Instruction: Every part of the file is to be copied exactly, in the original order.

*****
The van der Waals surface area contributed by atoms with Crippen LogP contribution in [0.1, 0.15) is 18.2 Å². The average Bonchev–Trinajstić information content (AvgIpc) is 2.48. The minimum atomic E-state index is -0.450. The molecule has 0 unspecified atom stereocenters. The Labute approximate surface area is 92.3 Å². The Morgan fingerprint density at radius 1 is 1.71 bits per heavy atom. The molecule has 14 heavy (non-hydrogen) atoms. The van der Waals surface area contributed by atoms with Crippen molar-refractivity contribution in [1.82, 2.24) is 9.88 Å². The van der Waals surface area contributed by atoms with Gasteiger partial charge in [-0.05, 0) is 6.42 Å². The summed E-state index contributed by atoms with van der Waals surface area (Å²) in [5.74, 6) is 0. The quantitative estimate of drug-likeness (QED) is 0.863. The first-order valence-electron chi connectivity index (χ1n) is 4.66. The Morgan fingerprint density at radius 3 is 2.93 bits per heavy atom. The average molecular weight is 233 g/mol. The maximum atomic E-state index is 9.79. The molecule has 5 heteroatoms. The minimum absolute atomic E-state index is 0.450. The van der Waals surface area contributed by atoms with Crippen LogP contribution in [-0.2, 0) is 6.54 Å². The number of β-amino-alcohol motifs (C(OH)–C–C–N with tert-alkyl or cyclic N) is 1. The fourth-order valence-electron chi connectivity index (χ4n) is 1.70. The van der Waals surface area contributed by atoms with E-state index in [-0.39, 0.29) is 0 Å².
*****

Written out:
The van der Waals surface area contributed by atoms with Crippen LogP contribution in [0.1, 0.15) is 18.2 Å². The average Bonchev–Trinajstić information content (AvgIpc) is 2.48. The minimum atomic E-state index is -0.450. The molecule has 0 unspecified atom stereocenters. The Labute approximate surface area is 92.3 Å². The Morgan fingerprint density at radius 1 is 1.71 bits per heavy atom. The molecule has 14 heavy (non-hydrogen) atoms. The van der Waals surface area contributed by atoms with Crippen molar-refractivity contribution in [1.82, 2.24) is 9.88 Å². The van der Waals surface area contributed by atoms with Gasteiger partial charge in [-0.05, 0) is 6.42 Å². The summed E-state index contributed by atoms with van der Waals surface area (Å²) in [5.74, 6) is 0. The quantitative estimate of drug-likeness (QED) is 0.863. The first-order valence-electron chi connectivity index (χ1n) is 4.66. The Morgan fingerprint density at radius 3 is 2.93 bits per heavy atom. The average molecular weight is 233 g/mol. The maximum atomic E-state index is 9.79. The molecule has 5 heteroatoms. The minimum absolute atomic E-state index is 0.450. The van der Waals surface area contributed by atoms with Crippen LogP contribution in [-0.2, 0) is 6.54 Å². The number of β-amino-alcohol motifs (C(OH)–C–C–N with tert-alkyl or cyclic N) is 1. The fourth-order valence-electron chi connectivity index (χ4n) is 1.70. The van der Waals surface area contributed by atoms with E-state index in [-0.39, 0.29) is 0 Å².